Wikipedia, "The Great Commoner":
... was a
dominant force in the populist wing of the Democratic Party and an enemy of the banks and their gold standard.
In his three presidential bids, Bryan promoted Free Silver in 1896 (because it reduced power attributed to money and put more money in the hands of the people), anti-imperialism in 1900, and trust-busting in 1908, calling on Democrats to fight the trusts (big corporations) and big banks, and embrace anti-elitist ideals of republicanism.
In other words, Bryan was sort of the Elizabeth Warren of his day.
The Nebraska populist got a shout-out this week in an Atlantic piece, "Mitt's Multiple Personalities," by David Graham.
But before I get to that, a question: If the economy continues to improve in the next couple of years, what will Republicans run on in 2016?
Would you believe, poverty and income inequality?
I'm serious. Just last Friday, on Real Time with Bill Maher, Carly Fiorina went into a bit of a rant on the subject. I kept waiting for someone to lean over and say, "Pssst! Carly! Those are Democrats' issues," but Maher cut her short to get to his "New Rules" segment.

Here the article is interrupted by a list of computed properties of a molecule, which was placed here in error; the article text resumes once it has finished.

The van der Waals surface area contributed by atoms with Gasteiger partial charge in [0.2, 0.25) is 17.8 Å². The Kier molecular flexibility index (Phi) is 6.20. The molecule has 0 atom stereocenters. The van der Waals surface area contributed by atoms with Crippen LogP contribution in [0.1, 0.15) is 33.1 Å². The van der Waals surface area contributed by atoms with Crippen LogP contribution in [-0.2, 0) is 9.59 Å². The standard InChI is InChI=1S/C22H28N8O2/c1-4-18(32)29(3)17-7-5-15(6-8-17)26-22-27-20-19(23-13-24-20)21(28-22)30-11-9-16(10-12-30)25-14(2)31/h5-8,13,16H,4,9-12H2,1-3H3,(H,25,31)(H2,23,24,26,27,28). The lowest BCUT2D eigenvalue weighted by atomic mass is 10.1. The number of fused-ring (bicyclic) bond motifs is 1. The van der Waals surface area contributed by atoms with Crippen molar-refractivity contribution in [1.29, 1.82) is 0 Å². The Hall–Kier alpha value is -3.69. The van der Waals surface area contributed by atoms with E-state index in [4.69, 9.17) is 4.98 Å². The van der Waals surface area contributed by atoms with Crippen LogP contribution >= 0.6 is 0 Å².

Today, I read that Mitt Romney -- Mr. 47 percent -- may run for the White House in 2016 "with fighting poverty as the central theme of his campaign." Huh?
According to Graham's piece (all emphasis mine):
Incredibly, Romney now wants to run in 2016 as The Compassionate Conservative Champion of the Poor.
There's a logic here. Since the economy has been steadily improving for
years now, there's no need for a Mr. Fix-It, and in a field with
candidates like Ted Cruz and Rand Paul, Mitt Romney will never be the
conservative choice. The premises of both of Romney's previous runs have
been completely demolished, so he's creating a new one out of whole
cloth. According to John Dickerson, he has acknowledged that the weak economy is no longer a good basis for a campaign, but he somehow is spinning it as a boon.
But this strategy assumes:
...voters are painfully
cautious or too dumb to notice a rapidly shifting political identity.
It's as if William Jennings Bryan, having failed in 1896 and 1900, had
decided to run as the candidate of the gold standard and big banks in
So what do you think, can the party of the one percent suddenly become the champions of the poor and downtrodden? Sounds like a bit of a stretch to me.